Actually, “anticommunism” had a long and nasty record in American history. The same spirit was expressed decades before the Russian Revolution under a variety of labels. Campaigns and vigilantism were undertaken against those who were called “anarchists,” “aliens,” “terrorists,” and, of course, “communists.” Invariably, these were individuals active in protesting one or another of the exploitative practices of the propertied and governing class. An editorial, for example, in Harper’s Weekly in 1874 could have been written anytime in the last forty-five years. It read:
[The] cartoon on our front page sets one phase of the labor question in a very clear light, and will serve to warn reflecting working-men against some of the dangers upon which misguiding leaders may precipitate them…..Communism is a foreign product, which can hardly be made to flourish on American soil.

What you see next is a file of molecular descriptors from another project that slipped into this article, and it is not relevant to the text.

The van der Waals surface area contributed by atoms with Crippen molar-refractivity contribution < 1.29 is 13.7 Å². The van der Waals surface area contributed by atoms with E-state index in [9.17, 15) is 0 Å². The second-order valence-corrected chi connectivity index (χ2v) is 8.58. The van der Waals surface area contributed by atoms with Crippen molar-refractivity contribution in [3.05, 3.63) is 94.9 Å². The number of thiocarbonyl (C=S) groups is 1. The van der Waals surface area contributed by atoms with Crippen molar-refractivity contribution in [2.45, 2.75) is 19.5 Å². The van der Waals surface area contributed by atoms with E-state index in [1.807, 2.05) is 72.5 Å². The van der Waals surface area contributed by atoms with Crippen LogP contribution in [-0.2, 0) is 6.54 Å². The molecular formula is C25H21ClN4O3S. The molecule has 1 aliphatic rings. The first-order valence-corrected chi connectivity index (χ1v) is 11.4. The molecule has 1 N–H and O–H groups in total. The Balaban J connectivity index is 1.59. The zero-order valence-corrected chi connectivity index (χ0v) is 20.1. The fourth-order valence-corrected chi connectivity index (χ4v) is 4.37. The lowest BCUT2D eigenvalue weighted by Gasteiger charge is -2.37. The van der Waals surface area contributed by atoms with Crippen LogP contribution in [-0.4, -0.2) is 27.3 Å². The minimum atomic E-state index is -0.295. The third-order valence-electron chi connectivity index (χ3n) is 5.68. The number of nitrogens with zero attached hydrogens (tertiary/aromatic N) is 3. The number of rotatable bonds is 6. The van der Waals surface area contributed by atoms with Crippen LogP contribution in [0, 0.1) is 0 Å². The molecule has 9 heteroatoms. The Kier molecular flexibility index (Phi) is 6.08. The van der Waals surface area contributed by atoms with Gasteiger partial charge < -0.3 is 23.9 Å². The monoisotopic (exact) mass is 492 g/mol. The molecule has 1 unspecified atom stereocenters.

The Russian Revolution, however, and its Bolshevik denouement in particular, made anticommunism a permanent feature of the American landscape, a tactic to be resorted to whenever unusual stress or strain troubled the tranquility of the established social order. The Russian Revolution itself invoked an orgy of vituperation and fear in the country’s affluent strata, fed by the alarmist exaggerations and distortions of the American press.
by Herbert I. Schiller, The Corporate Takeover of Public Expression (1989)